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Details of Grant 

EPSRC Reference: EP/N006569/1
Title: A novel integrated approach to efficiently model viscous effects on wave-structure interaction in extreme sea
Principal Investigator: Yan, Professor S
Other Investigators:
Researcher Co-Investigators:
Project Partners:
Lloyd's Register Group Saipem limited
Department: Sch of Engineering and Mathematical Sci
Organisation: City, University of London
Scheme: First Grant - Revised 2009
Starts: 30 November 2015 Ends: 29 November 2017 Value (£): 100,106
EPSRC Research Topic Classifications:
Coastal & Waterway Engineering
EPSRC Industrial Sector Classifications:
Environment Energy
Related Grants:
Panel History:
Panel DatePanel NameOutcome
18 Jun 2015 Engineering Prioritisation Panel Meeting 18 June 2015 Announced
Summary on Grant Application Form
Many offshore structures for exploiting oil/gas in ocean and for harnessing marine renewable wave energy, tidal current energy and offshore wind energy have been and will be designed and operated. During the design of these structures, it is essential to consider their responses in the worst situation possibly met(extreme sea). In such situation, the breaking wave impact and the viscous effects are widely recognized to be important. These factors disqualified the well-established linear or second-order wave diffraction analysis based in the frequency domain which has been usually used during the design. However, the Computational Fluid Dynamics (CFD) tools with ability to model the wave impact and viscously may take several days or weeks to produce reliable results for the response of structures in a required large sea area with dimensions at the level of tens or hundreds of wavelengths in 3-D and for many wave periods. Alternative tools based on the fully nonlinear potential theory (FNPT) have relatively higher computational efficiency, e.g. the Quasi Arbitrary Lagrangian Eulerian Finite Element method (QALE-FEM) may complete the simulation within an overnight. However, they cannot deal with the breaking wave impact and take the viscous/ effects into account. Therefore, how to efficiently model viscosity/turbulence and the breaking wave impact associated with wave-structure interaction remains to be a key challenge in offshore and marine engineering.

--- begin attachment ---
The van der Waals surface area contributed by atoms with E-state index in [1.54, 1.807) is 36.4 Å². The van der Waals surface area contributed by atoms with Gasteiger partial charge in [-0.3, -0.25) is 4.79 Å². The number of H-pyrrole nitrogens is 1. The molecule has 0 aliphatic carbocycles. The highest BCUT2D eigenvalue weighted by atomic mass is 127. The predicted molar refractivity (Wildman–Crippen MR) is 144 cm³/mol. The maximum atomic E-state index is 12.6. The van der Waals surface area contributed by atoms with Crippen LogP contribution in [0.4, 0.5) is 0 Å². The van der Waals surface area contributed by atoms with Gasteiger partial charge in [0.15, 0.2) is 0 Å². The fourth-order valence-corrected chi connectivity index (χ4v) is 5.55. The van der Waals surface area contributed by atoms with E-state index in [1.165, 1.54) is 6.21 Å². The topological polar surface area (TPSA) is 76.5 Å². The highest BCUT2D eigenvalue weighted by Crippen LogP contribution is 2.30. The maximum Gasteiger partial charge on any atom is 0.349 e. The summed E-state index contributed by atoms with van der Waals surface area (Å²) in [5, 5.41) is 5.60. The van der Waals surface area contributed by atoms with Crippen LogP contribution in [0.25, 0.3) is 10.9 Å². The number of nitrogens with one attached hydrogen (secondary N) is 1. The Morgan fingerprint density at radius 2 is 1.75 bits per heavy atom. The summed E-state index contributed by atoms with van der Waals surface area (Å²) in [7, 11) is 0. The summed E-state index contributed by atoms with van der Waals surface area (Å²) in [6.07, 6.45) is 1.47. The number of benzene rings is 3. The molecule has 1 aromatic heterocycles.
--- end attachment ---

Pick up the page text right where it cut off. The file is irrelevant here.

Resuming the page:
This project will carry out the research to tackle the challenge by developing a novel approach to efficiently model the interaction between large-domain 3D extreme waves and the offshore structures with consideration of viscous/turbulent effects and breaking wave impact. The new method takes the advantage of the CFD tools and the FNPT based methods by integrating them in a single approach. It is expected to have the computational efficiency at a similar level to the FNPT based QALE-FEM , i.e. simulating wave-structure interaction with viscosity and wave breaking in a required large 3D sea area on modern PCs within an overnight. The new development may make it possible to simulate large floating structures subjected to extreme waves in time domain and so give more realistic results.

A preliminary test has been carried out. The results demonstrate the feasibility and the promising features of the proposed approach.

Key Findings
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Potential use in non-academic contexts
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Organisation Website: http://www.city.ac.uk